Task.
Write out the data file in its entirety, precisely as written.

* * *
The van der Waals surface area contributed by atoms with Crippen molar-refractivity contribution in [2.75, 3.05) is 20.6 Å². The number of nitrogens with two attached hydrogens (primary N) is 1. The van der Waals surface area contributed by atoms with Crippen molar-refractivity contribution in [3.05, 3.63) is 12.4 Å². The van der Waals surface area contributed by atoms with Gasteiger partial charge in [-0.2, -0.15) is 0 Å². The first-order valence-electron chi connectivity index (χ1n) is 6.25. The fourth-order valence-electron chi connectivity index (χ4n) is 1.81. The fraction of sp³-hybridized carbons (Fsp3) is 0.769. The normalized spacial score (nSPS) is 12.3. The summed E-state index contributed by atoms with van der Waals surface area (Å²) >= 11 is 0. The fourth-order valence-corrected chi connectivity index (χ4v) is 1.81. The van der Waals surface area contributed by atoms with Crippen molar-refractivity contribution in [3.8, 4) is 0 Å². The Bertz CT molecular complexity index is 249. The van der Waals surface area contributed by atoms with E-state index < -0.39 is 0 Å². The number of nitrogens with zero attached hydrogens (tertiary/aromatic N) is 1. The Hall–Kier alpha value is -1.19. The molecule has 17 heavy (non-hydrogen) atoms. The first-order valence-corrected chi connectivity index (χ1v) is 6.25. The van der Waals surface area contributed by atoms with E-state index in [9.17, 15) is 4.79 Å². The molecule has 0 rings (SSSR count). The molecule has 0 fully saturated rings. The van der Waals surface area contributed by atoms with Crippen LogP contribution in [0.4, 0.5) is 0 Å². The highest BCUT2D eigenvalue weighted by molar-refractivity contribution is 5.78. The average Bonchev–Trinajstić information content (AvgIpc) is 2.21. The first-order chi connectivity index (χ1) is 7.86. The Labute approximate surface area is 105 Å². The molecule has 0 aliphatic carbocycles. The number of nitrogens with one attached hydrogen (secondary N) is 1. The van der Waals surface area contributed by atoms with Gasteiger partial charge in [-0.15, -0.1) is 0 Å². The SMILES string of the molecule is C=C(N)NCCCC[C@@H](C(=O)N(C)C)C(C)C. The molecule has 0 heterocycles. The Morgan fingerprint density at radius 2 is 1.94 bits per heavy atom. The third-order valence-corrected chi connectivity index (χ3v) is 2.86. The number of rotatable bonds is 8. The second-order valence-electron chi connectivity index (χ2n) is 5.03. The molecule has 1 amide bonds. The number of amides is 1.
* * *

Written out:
The van der Waals surface area contributed by atoms with Crippen molar-refractivity contribution in [2.75, 3.05) is 20.6 Å². The number of nitrogens with two attached hydrogens (primary N) is 1. The van der Waals surface area contributed by atoms with Crippen molar-refractivity contribution in [3.05, 3.63) is 12.4 Å². The van der Waals surface area contributed by atoms with Gasteiger partial charge in [-0.2, -0.15) is 0 Å². The first-order valence-electron chi connectivity index (χ1n) is 6.25. The fourth-order valence-electron chi connectivity index (χ4n) is 1.81. The fraction of sp³-hybridized carbons (Fsp3) is 0.769. The normalized spacial score (nSPS) is 12.3. The summed E-state index contributed by atoms with van der Waals surface area (Å²) >= 11 is 0. The fourth-order valence-corrected chi connectivity index (χ4v) is 1.81. The van der Waals surface area contributed by atoms with Crippen molar-refractivity contribution in [3.8, 4) is 0 Å². The Bertz CT molecular complexity index is 249. The van der Waals surface area contributed by atoms with E-state index < -0.39 is 0 Å². The number of nitrogens with zero attached hydrogens (tertiary/aromatic N) is 1. The Hall–Kier alpha value is -1.19. The molecule has 17 heavy (non-hydrogen) atoms. The first-order valence-corrected chi connectivity index (χ1v) is 6.25. The van der Waals surface area contributed by atoms with E-state index in [9.17, 15) is 4.79 Å². The molecule has 0 rings (SSSR count). The molecule has 0 fully saturated rings. The van der Waals surface area contributed by atoms with Crippen LogP contribution in [0.4, 0.5) is 0 Å². The highest BCUT2D eigenvalue weighted by molar-refractivity contribution is 5.78. The average Bonchev–Trinajstić information content (AvgIpc) is 2.21. The first-order chi connectivity index (χ1) is 7.86. The Labute approximate surface area is 105 Å². The molecule has 0 aliphatic carbocycles. The number of nitrogens with one attached hydrogen (secondary N) is 1. The van der Waals surface area contributed by atoms with Gasteiger partial charge in [-0.15, -0.1) is 0 Å². The SMILES string of the molecule is C=C(N)NCCCC[C@@H](C(=O)N(C)C)C(C)C. The molecule has 0 heterocycles. The Morgan fingerprint density at radius 2 is 1.94 bits per heavy atom. The third-order valence-corrected chi connectivity index (χ3v) is 2.86. The number of rotatable bonds is 8. The second-order valence-electron chi connectivity index (χ2n) is 5.03. The molecule has 1 amide bonds. The number of amides is 1.